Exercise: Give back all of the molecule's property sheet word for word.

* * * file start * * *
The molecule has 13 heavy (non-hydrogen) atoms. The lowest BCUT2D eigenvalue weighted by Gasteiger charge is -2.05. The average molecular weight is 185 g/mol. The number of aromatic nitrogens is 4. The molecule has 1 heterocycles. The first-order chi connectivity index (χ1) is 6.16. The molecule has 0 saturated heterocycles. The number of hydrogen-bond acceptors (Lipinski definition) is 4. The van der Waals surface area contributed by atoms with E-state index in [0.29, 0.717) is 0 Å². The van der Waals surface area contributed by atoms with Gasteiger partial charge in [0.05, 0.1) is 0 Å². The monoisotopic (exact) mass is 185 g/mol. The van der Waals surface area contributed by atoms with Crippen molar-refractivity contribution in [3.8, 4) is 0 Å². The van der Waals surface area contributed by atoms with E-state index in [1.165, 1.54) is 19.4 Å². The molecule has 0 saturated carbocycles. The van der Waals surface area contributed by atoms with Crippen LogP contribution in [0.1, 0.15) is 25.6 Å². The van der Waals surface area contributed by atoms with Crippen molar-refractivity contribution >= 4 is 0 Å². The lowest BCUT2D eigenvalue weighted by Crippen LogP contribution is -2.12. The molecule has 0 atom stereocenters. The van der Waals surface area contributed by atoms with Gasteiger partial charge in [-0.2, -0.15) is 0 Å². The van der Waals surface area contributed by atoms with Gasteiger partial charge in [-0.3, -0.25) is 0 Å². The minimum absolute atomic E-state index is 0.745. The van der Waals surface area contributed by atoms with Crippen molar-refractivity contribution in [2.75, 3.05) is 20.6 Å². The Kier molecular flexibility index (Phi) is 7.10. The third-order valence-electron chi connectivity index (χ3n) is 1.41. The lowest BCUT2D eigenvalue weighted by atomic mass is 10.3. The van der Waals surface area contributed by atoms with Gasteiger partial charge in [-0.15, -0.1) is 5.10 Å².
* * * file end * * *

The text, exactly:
The molecule has 13 heavy (non-hydrogen) atoms. The lowest BCUT2D eigenvalue weighted by Gasteiger charge is -2.05. The average molecular weight is 185 g/mol. The number of aromatic nitrogens is 4. The molecule has 1 heterocycles. The first-order chi connectivity index (χ1) is 6.16. The molecule has 0 saturated heterocycles. The number of hydrogen-bond acceptors (Lipinski definition) is 4. The van der Waals surface area contributed by atoms with E-state index in [0.29, 0.717) is 0 Å². The van der Waals surface area contributed by atoms with Gasteiger partial charge in [0.05, 0.1) is 0 Å². The monoisotopic (exact) mass is 185 g/mol. The van der Waals surface area contributed by atoms with Crippen molar-refractivity contribution in [3.8, 4) is 0 Å². The van der Waals surface area contributed by atoms with E-state index in [1.165, 1.54) is 19.4 Å². The molecule has 0 saturated carbocycles. The van der Waals surface area contributed by atoms with Crippen LogP contribution in [0.1, 0.15) is 25.6 Å². The van der Waals surface area contributed by atoms with Crippen molar-refractivity contribution >= 4 is 0 Å². The lowest BCUT2D eigenvalue weighted by Crippen LogP contribution is -2.12. The molecule has 0 atom stereocenters. The van der Waals surface area contributed by atoms with Gasteiger partial charge in [-0.2, -0.15) is 0 Å². The van der Waals surface area contributed by atoms with Gasteiger partial charge in [-0.3, -0.25) is 0 Å². The minimum absolute atomic E-state index is 0.745. The van der Waals surface area contributed by atoms with Crippen molar-refractivity contribution in [2.75, 3.05) is 20.6 Å². The Kier molecular flexibility index (Phi) is 7.10. The third-order valence-electron chi connectivity index (χ3n) is 1.41. The lowest BCUT2D eigenvalue weighted by atomic mass is 10.3. The van der Waals surface area contributed by atoms with Gasteiger partial charge in [-0.15, -0.1) is 5.10 Å².